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Do TNF Inhibitors Increase Cancer Risk?

Tumor necrosis factor (TNF) inhibitors were not associated with an increased risk of malignancies, aside from lymphomas, among patients with psoriatic arthritis (PsA), according to the findings of a recent study. The findings were presented at the 2019 Annual European Congress of Rheumatology in Madrid, Spain.

“TNF inhibitors effectively reduce inflammation in PsA. However, a possible association between treatment with TNF inhibitors and an increased cancer risk has previously been suggested,” the researchers said.

The study included 5128 participants enrolled in ARTIS, 2039 participants in DANBIO, 270 participants in ICEBIO, and 526 participants in ROB-FIN, equaling a total of 44,041 patien-years of follow up. Participants were linked to the National Cancer Registry in each country. 

Risk of primary cancer among participants treated with TNF inhibitors compared with cancer rates among the general population were calculated and standardized based on age, sex, and calendar period within each country. In addition, the researchers estimated the standardized incidence ratios (SIRs) for each country and pooled SIRs for both any cancer and site-specific cancers.

For all cancers, SIRs associated with TNF inhibitors for participants in ARTIS, DANBIO, ICEBIO, and ROB-FIN were 0.94, 0.99, 1.71, and 1.28, respectively, the researchers said.

While the risk for Hodgkin and non-Hodgkin lymphoma was higher among participants treated with TNF inhibitors compared with the general population (SIR 1.84), the researchers found no increased risk for malignant melanoma, colorectal, lung, prostate, brain, corpus uteri, and female breast cancers.

“Our results suggest that the overall cancer risk for TNF inhibitor-treated PsA patients is not increased compared to the general population,” the researchers concluded. “Further analysis of the risk of malignant lymphomas will inform on whether the increased risk we observed is attributed to the PsA disease or treatment with TNF inhibitors.” 

Reference

Ballegaard C, Hellgren K, Cordtz R, et al. Incidence of overall and site-specific cancers in TNF inhibitor treated patients with psoriatic arthritis: A population-based cohort study from 4 Nordic countries. Presented at: 2019 Annual European Congress of Rheumatology; Madrid, Spain; June 12-15, 2019. Abstract OP0005.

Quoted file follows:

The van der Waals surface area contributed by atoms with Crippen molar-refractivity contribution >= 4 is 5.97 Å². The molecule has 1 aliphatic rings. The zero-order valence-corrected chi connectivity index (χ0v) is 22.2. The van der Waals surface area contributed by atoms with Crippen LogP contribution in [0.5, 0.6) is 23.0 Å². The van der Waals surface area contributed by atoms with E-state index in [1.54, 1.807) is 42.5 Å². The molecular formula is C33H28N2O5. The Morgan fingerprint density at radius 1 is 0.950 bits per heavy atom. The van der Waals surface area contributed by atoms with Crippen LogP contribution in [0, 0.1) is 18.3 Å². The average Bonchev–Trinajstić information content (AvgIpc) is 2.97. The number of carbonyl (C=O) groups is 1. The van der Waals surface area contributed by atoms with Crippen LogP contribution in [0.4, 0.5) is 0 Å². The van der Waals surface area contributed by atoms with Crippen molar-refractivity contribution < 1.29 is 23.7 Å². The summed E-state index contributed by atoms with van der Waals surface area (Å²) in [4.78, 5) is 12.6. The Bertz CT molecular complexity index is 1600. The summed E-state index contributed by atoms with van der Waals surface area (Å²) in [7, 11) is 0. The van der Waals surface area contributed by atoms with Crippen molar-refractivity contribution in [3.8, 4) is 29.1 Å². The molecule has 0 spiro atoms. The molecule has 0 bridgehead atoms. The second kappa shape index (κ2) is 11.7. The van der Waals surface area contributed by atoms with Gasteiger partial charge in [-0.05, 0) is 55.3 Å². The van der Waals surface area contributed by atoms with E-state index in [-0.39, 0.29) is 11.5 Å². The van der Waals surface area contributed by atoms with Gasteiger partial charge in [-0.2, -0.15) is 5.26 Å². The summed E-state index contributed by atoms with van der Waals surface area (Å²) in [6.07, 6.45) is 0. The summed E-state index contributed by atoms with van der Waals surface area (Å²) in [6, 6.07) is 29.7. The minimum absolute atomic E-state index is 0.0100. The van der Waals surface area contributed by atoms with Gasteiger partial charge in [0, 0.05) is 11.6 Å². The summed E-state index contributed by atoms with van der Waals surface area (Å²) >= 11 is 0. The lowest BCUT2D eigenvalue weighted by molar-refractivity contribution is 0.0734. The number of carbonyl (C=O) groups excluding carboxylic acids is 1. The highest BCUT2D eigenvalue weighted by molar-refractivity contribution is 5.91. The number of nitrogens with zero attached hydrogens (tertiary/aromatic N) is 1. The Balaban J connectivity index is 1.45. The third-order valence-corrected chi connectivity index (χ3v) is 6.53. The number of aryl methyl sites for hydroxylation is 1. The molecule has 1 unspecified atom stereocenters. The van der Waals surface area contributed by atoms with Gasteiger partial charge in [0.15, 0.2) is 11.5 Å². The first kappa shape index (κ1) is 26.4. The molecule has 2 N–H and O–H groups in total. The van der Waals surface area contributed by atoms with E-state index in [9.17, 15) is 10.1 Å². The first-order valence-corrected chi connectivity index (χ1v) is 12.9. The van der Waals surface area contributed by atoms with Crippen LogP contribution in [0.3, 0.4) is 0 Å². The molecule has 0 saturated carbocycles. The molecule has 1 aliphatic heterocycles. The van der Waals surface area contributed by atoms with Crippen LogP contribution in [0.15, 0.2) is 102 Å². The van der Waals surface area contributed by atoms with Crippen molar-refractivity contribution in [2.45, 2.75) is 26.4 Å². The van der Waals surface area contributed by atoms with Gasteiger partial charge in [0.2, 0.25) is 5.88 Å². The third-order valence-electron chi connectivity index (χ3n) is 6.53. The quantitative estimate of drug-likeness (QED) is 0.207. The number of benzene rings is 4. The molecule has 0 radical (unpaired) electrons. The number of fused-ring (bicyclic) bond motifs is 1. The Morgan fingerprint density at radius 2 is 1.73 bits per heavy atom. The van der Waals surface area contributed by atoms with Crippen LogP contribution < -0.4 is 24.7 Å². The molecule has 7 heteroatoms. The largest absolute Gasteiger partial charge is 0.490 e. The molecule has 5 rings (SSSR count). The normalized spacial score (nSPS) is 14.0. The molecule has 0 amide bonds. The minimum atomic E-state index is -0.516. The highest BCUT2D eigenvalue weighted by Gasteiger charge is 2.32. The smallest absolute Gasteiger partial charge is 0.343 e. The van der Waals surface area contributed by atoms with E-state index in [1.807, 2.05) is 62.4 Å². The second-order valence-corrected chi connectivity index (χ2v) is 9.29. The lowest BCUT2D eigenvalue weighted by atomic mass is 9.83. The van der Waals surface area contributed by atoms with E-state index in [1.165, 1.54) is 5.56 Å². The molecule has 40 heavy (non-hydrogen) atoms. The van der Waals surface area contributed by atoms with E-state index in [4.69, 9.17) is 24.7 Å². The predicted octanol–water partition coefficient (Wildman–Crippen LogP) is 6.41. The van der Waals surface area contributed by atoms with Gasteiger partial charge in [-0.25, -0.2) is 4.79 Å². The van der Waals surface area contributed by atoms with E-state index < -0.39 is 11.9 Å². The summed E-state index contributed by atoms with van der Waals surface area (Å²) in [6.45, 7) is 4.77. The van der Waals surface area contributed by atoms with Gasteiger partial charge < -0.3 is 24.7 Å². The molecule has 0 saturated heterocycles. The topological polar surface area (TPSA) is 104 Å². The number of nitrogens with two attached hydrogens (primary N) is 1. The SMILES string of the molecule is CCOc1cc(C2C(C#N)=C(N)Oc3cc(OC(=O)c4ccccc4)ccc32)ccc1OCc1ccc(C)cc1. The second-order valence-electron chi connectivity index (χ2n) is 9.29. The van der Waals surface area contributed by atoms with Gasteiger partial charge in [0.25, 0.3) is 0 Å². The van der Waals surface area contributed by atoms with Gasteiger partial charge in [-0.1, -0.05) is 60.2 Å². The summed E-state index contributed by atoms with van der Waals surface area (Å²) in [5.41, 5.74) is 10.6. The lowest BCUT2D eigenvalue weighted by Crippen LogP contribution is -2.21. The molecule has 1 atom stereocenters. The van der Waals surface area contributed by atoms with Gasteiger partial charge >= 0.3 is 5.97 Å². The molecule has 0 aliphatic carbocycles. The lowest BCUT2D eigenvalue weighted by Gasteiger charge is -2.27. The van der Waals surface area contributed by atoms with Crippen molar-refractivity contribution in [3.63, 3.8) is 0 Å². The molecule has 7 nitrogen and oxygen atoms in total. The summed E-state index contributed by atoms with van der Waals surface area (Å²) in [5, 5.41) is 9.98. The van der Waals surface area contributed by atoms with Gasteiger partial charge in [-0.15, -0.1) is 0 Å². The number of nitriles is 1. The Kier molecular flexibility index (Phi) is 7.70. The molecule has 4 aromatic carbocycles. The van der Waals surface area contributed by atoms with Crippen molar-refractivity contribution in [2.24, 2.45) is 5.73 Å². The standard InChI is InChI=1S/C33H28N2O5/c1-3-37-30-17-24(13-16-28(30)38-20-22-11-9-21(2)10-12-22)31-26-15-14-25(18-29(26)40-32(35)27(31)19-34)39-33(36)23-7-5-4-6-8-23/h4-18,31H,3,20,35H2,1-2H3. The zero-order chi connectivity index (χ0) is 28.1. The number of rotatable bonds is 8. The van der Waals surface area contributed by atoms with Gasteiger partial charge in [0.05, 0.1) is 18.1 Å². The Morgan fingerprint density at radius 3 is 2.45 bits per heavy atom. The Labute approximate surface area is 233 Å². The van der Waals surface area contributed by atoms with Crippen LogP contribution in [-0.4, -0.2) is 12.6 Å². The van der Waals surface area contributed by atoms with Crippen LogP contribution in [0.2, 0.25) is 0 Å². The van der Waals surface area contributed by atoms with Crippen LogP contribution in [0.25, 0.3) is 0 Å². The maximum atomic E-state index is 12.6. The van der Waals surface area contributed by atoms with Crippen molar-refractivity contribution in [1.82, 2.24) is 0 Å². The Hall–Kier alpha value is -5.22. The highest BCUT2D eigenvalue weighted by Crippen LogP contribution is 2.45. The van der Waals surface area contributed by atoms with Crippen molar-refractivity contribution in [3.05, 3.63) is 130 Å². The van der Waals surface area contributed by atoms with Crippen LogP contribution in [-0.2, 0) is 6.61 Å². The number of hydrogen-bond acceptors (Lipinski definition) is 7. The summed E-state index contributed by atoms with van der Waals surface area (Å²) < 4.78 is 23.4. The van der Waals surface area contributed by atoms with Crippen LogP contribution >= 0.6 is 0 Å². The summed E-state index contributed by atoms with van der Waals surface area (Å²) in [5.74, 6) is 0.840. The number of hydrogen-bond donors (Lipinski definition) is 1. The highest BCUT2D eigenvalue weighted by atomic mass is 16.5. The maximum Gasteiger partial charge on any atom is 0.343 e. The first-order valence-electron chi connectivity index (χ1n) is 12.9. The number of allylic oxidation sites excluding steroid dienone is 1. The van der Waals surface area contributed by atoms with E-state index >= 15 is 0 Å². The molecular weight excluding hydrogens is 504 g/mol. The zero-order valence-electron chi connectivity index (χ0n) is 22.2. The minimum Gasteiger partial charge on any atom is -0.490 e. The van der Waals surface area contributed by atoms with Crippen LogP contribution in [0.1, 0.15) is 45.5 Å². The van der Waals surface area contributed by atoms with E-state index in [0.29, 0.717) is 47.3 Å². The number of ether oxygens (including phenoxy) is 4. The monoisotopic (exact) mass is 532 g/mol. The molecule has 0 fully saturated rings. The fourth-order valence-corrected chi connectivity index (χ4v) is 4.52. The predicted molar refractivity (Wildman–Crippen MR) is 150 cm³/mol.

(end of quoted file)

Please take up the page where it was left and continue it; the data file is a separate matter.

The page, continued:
online program

Online Program Improves Function, Mental Health in Patients With Psoriasis

A recent study found that an online health program was equivalent to in-person care at reducing functional impairment and depressive symptoms among patients with psoriasis.

In the trial, 296 participants with psoriasis were randomized to online or in-person care for 12 months. Functional impairment and depression were assessed using the five-level EuroQol 5 Dimensions (EQ-5D-5L) and Patient Health Questionnaire-9 (PHQ-9) at baseline and at 3-month intervals.

The researchers found that the between-group difference in overall improvement in EuroQol Visual Analogue Scale was -0.002, which fell within the equivalence margin of ±8. Likewise, the between-group difference in overall improvement in EQ-5D-5L index was 0, which fell within the equivalence margin of ±0.1. The between-group difference in overall improvement in PHQ-9 was 0.33, also falling within the equivalence margin of ±3.

While the researchers noted slightly different attrition rates between online and in-person arms (11% vs 9%), they said it had no impact on outcomes. 

Reference

Young PM, Chen AY, Ford AR, Cheng MY, Lane CJ, Armstrong AW. Effects of online care on functional and psychological outcomes in patients with psoriasis: A randomized controlled trial [published online June 5, 2019]. J Am Acad Dermatol. doi:10.1016/j.jaad.2019.05.089

 

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